Thursday, March 08, 2007

security tokens don't protect against phishing

you never know when you're going to come across a train of thought so thoroughly wrong it deserves to be debunked... that's what i learned today (hey, i haven't gone to sleep yet, it's still officially today) when i read david maynor's blog entry where he mentions thinking that with a paypal security token he won't have to worry about where he enters his paypal credentials anymore...

gold star if you're shaking your head just thinking about that... security tokens, generally part of a 2 factor authentication system (where you prove who you are using something you know, like a password, and something you have, like a token), won't protect you against phishing - at least not completely... the simplistic phishing attempts that we're familiar with right now would be thwarted by 2 factor authentication but not only can the practice of phishing adapt to 2 factor authentication it's already started to do so...

phishing schemes using man-in-the-middle attacks have already been spotted in the wild and some specifically support 2 factor authentication...

the reason phishing is possible is the same reason man-in-the-middle attacks are possible - one end of the communication (in this case the phish site) hasn't been authenticated... you can strengthen your own authentication until you're blue in the face - even 3 factor authentication won't help you if you don't know for sure that the person you're talking to really is who they claim to be...

site authentication is a hard problem, though, a lot harder than people give it credit for... as i've said before, site authentication schemes that work by placing something on an authentic site to prove it's authentic won't work very well because we just aren't all that good at noticing when something is missing (which it theoretically would be for a fake site)... i also don't understand what's so special about things like site authentication images that prevents them from being spoofed by a man-in-the-middle attack as well - the attacker's system should be able to pull the proper image from the real site so long as it sends the same identifying information to it that the client normally would have...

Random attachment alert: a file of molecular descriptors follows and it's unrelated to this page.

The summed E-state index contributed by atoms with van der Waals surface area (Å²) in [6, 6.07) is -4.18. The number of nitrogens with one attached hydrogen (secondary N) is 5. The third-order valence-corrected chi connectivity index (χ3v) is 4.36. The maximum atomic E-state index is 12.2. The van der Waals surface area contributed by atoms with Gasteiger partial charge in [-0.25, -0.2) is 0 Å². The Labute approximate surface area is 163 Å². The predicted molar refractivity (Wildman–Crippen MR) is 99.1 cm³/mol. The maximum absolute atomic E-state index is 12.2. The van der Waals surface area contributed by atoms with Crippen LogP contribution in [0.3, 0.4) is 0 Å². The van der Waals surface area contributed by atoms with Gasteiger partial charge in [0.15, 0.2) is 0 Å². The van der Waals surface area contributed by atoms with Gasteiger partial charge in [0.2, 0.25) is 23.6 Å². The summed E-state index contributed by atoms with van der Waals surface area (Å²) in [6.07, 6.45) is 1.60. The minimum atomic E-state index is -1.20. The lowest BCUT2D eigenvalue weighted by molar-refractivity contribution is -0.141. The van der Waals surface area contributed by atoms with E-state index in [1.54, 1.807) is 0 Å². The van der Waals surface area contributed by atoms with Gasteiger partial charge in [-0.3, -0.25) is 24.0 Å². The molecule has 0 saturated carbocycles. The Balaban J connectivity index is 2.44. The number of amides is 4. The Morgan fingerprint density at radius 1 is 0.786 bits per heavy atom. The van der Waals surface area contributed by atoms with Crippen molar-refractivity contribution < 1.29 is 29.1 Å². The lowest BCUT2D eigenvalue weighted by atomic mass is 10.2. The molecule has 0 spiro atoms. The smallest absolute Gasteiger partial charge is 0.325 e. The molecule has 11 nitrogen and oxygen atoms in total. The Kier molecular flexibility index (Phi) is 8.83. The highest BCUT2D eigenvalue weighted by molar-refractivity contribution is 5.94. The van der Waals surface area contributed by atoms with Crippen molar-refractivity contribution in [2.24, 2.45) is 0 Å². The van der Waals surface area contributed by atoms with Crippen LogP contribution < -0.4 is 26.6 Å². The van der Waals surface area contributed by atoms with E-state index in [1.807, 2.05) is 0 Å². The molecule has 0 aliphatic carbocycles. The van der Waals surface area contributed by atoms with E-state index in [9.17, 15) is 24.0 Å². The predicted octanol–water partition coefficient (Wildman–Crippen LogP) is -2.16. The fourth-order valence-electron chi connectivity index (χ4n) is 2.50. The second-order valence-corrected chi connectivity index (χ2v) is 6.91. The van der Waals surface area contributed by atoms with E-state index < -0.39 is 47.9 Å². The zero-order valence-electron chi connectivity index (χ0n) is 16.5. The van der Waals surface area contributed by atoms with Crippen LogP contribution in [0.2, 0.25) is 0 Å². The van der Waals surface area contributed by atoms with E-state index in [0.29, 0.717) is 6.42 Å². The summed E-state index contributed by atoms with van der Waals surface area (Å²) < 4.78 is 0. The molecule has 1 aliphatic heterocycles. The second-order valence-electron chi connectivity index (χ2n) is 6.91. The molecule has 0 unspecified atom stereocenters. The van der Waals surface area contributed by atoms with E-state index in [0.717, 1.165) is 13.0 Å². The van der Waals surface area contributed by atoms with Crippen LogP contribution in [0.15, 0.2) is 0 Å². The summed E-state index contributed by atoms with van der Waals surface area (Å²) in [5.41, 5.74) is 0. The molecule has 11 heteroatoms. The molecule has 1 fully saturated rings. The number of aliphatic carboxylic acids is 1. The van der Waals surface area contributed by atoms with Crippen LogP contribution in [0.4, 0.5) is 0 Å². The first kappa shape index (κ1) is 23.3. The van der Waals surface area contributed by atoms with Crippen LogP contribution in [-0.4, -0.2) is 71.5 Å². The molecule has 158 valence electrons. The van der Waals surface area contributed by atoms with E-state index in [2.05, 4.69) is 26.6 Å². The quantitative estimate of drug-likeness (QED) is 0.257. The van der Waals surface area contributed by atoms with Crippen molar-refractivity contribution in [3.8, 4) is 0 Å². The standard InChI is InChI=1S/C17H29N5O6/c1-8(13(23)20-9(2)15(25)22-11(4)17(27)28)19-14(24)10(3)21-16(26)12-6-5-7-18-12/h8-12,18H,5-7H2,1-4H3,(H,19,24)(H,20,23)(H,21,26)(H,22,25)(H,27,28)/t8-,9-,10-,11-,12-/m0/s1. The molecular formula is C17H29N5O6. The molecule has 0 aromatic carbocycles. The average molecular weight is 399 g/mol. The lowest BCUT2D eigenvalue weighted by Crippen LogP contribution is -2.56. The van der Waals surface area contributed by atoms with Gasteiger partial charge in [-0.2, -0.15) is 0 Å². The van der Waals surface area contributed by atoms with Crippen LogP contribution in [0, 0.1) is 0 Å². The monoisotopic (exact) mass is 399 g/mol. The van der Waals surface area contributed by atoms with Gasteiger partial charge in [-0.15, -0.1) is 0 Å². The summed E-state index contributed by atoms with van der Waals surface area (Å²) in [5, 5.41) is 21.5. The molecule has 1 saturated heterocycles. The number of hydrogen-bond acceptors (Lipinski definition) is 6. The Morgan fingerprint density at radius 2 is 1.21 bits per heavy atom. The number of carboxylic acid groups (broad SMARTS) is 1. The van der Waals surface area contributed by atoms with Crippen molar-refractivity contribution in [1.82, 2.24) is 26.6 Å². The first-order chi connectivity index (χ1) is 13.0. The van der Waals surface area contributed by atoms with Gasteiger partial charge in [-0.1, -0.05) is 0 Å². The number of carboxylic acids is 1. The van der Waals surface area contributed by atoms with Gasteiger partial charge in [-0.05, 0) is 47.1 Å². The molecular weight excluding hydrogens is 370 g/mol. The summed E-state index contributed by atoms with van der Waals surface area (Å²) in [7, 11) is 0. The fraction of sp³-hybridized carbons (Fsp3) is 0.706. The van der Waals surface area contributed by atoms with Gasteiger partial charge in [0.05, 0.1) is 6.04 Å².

sender authentication isn't quite as hard a problem, though... perhaps david should read my post about avoiding phishing emails the easy way so that he can harden up that soft spot he has for paypal phish...

6 comments:

David Maynor said...

y post was dripping of sarcasm. I also don't decide which request for my paypal creds to reply to,

Anonymous said...

" ... site authentication schemes that work by placing something on an authentic site to prove it's authentic won't work very well because we just aren't all that good at noticing when something is missing."
If you want a site authentication scheme that doesn't rely on the users paying attention, try Passfaces - www.passfaces.com.

Nick Owen said...

Good Stuff, Kurt. A couple of comments:

1. If the tokens were used for validating the transactions instead of sessions, they would help stop phishing.

2. Some two-factor solutions, such as ours, include host authentication as well as session auth, so they would stop MITM attacks. However, they would require the banks to deploy software, and they are very, very reticent to do that.

Nick

kurt wismer said...

@david maynor
re: dripping with sarcasm

i'm glad to hear it... there was a sarcastic quality to my post too, unfortunately some people really do believe a security token will protect them from phishing and those types may not recognize your sarcasm for what it is...

kurt wismer said...

@anonymous
re: passfaces

i took a look at the site and in fact you're right that it does get around the problem of users not noticing when something is missing...

unfortunately, it does not protect against man-in-the-middle attacks and so doesn't really authenticate the site...

kurt wismer said...

@nick owen
1) i'm not sure transaction validation would really stop phishing... consider that there are circumstances where failure is expected with a token (for example if you entered the security code too close to the timeout for the current code)... a man-in-the-middle could send you a false failure message (pretending that a real failure condition was met) and then use your authentication data to send his own transaction...

2) i can see how client side code can help, in fact i think strong site authentication will probably need it, but it's problematic for each and every site that requires a logon to deploy custom systems... a site authentication framework needs to be developed and made into an open standard (and probably build support into the browsers) for this to really be effective against the general phishing problem...